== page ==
The job skills gap starts in high school
Did you see the very scary business headline this past week? No, not the one about Nasdaq's Flash Freeze. And no, not the one about disintegrating emerging markets. Not the one about the Fed and tapering either.
It was this one: "Three-quarters of high school grads are failing".
That's right. According to ACT, one of the big college testing companies, only a quarter of this year's high school grads have the combined reading, math, English and science skills necessary to succeed in college or a career.
That's scary not just from a social perspective, but a business one. It goes directly to the ongoing skills gap debate. Companies say they have jobs but can't find skilled workers, people able to handle math and science, to fill them. If we're falling short right out of high school, it's unlikely that gap will close.
"That's what we wake up to and worry about each day," said Jennifer McNelly, president of The Manufacturing Institute, a research outfit affiliated with the National Association of Manufacturers. "Manufacturers are telling us that the individuals they have walking through the door are not ready for the world of work."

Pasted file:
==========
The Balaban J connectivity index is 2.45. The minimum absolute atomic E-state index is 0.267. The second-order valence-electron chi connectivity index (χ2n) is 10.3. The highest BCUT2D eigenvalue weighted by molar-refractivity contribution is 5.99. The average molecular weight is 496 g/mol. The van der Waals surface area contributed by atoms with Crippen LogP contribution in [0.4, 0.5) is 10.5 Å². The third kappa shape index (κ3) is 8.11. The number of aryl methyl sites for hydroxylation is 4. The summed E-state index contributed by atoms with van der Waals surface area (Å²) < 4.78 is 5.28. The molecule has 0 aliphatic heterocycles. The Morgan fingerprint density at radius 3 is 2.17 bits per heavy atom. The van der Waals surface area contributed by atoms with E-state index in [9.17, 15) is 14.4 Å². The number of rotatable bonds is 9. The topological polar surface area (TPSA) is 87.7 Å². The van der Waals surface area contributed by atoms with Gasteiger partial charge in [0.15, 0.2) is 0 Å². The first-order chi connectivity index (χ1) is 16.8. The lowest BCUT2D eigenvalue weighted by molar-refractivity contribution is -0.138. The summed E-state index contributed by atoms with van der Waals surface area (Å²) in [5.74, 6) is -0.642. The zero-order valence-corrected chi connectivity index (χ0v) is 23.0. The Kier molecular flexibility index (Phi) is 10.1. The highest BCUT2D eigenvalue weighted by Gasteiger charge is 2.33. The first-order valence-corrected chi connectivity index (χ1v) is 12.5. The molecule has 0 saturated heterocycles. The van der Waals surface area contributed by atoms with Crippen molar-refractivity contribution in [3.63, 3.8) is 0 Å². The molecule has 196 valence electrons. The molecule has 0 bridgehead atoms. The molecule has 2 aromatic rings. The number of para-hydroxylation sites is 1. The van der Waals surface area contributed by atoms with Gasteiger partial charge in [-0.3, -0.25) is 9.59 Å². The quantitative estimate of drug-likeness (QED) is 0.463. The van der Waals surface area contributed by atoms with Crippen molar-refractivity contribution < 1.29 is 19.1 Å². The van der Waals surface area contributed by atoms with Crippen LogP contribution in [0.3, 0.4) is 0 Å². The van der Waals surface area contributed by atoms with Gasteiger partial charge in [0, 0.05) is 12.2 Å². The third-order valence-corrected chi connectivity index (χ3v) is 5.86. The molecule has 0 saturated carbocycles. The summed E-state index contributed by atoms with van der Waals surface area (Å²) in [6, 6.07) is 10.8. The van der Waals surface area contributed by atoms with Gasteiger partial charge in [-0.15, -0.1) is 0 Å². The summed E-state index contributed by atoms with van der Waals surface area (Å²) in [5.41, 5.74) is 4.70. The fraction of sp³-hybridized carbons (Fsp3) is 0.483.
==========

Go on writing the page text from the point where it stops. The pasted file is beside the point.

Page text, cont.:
According to a 2011 survey by the institute, 67 percent of manufacturers say they have moderate to severe shortages of qualified workers.
Now there's all sorts of debate surrounding the skills gap. Some argue it's a concept invented by Corporate America to loosen up barriers to using cheap foreign labor. Others argue it's the result of industries unwilling to pay for training programs. Still more say it's the result of inefficiency in public education programs.
Regardless of where the fault lies, there's a general recognition in the business community a problem exists.
"I think one of the biggest issues is the growing gap between the available economic opportunities in this community and the aggregate skills of the workforce," LinkedIn CEO Jeff Weiner said in a recent CNBC interview. "To close that gap, I think we need to do at least three things. One, improve education, both in terms of primary school reform and vocational training. I think we need immigration reform to make sure it's easier for people with unique skills to be getting jobs in this country. And then, lastly, digital infrastructure."
Workers generally need two areas under their belt to be productive, McNelly suggested. One is the basic 3R fundamentals plus problem solving and communication skills—the kind of stuff you get in school. Then you need industry-specific training.
You can't get to the second level of training without the fundamentals of the first. And the ACT survey seems to suggest there's a big problem with that.